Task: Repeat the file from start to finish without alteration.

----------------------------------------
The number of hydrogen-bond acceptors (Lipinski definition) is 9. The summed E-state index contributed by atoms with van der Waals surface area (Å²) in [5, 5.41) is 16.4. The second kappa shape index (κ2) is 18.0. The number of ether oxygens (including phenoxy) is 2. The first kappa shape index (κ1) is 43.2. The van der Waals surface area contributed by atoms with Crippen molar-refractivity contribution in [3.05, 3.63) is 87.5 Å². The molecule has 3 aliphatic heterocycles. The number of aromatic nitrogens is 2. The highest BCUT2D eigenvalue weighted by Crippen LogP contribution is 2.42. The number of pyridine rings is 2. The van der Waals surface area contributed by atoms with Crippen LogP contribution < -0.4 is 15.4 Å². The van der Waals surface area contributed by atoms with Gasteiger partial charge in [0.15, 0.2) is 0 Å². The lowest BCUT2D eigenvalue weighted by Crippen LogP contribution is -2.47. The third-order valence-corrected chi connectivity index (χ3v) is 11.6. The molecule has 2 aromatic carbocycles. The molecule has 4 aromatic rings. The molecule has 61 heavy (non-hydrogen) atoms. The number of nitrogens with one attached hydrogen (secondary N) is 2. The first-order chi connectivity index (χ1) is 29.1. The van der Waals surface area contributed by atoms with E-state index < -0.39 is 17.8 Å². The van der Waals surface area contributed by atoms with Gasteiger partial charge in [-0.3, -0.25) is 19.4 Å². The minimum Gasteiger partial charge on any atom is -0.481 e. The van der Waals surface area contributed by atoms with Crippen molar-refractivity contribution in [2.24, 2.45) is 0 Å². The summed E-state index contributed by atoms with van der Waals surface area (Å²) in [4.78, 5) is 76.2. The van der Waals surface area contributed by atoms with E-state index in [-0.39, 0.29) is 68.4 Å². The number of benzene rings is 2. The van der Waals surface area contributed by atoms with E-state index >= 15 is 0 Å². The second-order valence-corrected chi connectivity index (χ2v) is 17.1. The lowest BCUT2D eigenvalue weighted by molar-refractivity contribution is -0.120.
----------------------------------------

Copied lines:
The number of hydrogen-bond acceptors (Lipinski definition) is 9. The summed E-state index contributed by atoms with van der Waals surface area (Å²) in [5, 5.41) is 16.4. The second kappa shape index (κ2) is 18.0. The number of ether oxygens (including phenoxy) is 2. The first kappa shape index (κ1) is 43.2. The van der Waals surface area contributed by atoms with Crippen molar-refractivity contribution in [3.05, 3.63) is 87.5 Å². The molecule has 3 aliphatic heterocycles. The number of aromatic nitrogens is 2. The highest BCUT2D eigenvalue weighted by Crippen LogP contribution is 2.42. The number of pyridine rings is 2. The van der Waals surface area contributed by atoms with Crippen LogP contribution < -0.4 is 15.4 Å². The van der Waals surface area contributed by atoms with Gasteiger partial charge in [0.15, 0.2) is 0 Å². The lowest BCUT2D eigenvalue weighted by Crippen LogP contribution is -2.47. The third-order valence-corrected chi connectivity index (χ3v) is 11.6. The molecule has 2 aromatic carbocycles. The molecule has 4 aromatic rings. The molecule has 61 heavy (non-hydrogen) atoms. The number of nitrogens with one attached hydrogen (secondary N) is 2. The first-order chi connectivity index (χ1) is 29.1. The van der Waals surface area contributed by atoms with E-state index < -0.39 is 17.8 Å². The van der Waals surface area contributed by atoms with Gasteiger partial charge in [-0.3, -0.25) is 19.4 Å². The minimum Gasteiger partial charge on any atom is -0.481 e. The van der Waals surface area contributed by atoms with Crippen molar-refractivity contribution in [2.24, 2.45) is 0 Å². The summed E-state index contributed by atoms with van der Waals surface area (Å²) in [4.78, 5) is 76.2. The van der Waals surface area contributed by atoms with E-state index in [-0.39, 0.29) is 68.4 Å². The number of benzene rings is 2. The van der Waals surface area contributed by atoms with E-state index >= 15 is 0 Å². The second-order valence-corrected chi connectivity index (χ2v) is 17.1. The lowest BCUT2D eigenvalue weighted by molar-refractivity contribution is -0.120.